Warning The default virtualdub.jobs file itself is used as the local job queue and should not be used directly as a distributed job queue. The distributed job queue will be corrupted if an instance of VirtualDub is using the queue file in local mode, as the instance in local mode will not attempt to merge changes, and VirtualDub will issue a warning if you attempt to do so. You can copy the local job file or save it under a different name or path and use that file as the distributed job queue file, but you must not use the local job file itself.
The distributed job file is managed via a revision-based diff and merge system. While the merge algorithm is designed to avoid traditional merging problems that would destroy the job queue, notably duplication or deletion errors, it can sometimes resolve conflicts in unexpected ways. It is generally safe to modify individual jobs by postponing or restarting them. However, if two instances try to reorder the job list at exactly the same time, one of them will win and force its ordering on the other. This is safe in that the job queue will still be correct, but the reordering on the losing instance will have to be redone. Therefore, it is recommended that you modify the job queue from only one instance of VirtualDub at a time.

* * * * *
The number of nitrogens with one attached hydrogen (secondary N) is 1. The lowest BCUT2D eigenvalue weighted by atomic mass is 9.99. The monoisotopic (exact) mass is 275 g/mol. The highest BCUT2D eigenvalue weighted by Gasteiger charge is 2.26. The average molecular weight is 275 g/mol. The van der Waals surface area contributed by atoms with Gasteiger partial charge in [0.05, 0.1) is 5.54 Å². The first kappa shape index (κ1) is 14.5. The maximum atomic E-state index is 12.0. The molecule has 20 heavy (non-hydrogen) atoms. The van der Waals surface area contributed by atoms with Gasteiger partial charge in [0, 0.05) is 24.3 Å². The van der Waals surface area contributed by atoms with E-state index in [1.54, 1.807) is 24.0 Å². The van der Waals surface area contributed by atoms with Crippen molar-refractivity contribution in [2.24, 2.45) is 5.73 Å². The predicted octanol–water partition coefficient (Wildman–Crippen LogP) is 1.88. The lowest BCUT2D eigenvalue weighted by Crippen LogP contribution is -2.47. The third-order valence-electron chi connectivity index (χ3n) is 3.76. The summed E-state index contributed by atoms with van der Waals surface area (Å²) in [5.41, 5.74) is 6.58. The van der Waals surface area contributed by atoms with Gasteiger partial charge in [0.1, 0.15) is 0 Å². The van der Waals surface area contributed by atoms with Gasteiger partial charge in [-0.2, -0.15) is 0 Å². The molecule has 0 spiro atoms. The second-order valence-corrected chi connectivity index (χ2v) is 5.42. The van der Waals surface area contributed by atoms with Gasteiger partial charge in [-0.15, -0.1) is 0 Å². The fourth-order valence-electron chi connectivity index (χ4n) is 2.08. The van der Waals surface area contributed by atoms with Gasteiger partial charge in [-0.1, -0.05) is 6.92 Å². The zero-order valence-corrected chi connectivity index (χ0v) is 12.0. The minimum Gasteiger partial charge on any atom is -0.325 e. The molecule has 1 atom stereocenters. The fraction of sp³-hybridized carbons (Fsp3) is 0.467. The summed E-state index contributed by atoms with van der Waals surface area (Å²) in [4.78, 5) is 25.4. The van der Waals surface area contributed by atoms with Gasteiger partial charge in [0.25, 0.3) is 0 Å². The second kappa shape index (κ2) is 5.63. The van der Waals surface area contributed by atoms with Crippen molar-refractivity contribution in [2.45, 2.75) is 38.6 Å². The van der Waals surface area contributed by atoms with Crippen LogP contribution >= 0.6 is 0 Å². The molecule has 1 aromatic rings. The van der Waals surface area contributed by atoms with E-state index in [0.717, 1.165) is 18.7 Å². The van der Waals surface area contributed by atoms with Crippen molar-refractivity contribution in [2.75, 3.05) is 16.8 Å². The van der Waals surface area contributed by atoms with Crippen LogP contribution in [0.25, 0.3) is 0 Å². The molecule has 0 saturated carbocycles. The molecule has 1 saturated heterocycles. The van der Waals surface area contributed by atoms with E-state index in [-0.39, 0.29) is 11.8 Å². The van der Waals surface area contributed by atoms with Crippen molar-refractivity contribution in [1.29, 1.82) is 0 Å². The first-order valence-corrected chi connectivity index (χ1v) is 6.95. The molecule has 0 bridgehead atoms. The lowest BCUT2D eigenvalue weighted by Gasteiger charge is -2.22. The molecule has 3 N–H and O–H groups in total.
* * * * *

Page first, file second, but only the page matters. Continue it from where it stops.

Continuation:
There is a delay between the time that a change is made locally and when it is committed to the shared file, and another delay before other instance notice the change and pick it up. This can lead to some slightly odd behavior when conflicts occur, such as if a job finishes on a remote machine right when you try to abort it. The job system tries to resolve such conflicts in the most sensible manner; for instance, in the abort-done case, the "done" status overrides the "aborting" status, since the file is already complete. If the resolution is unsatisfactory, simply reapply the change.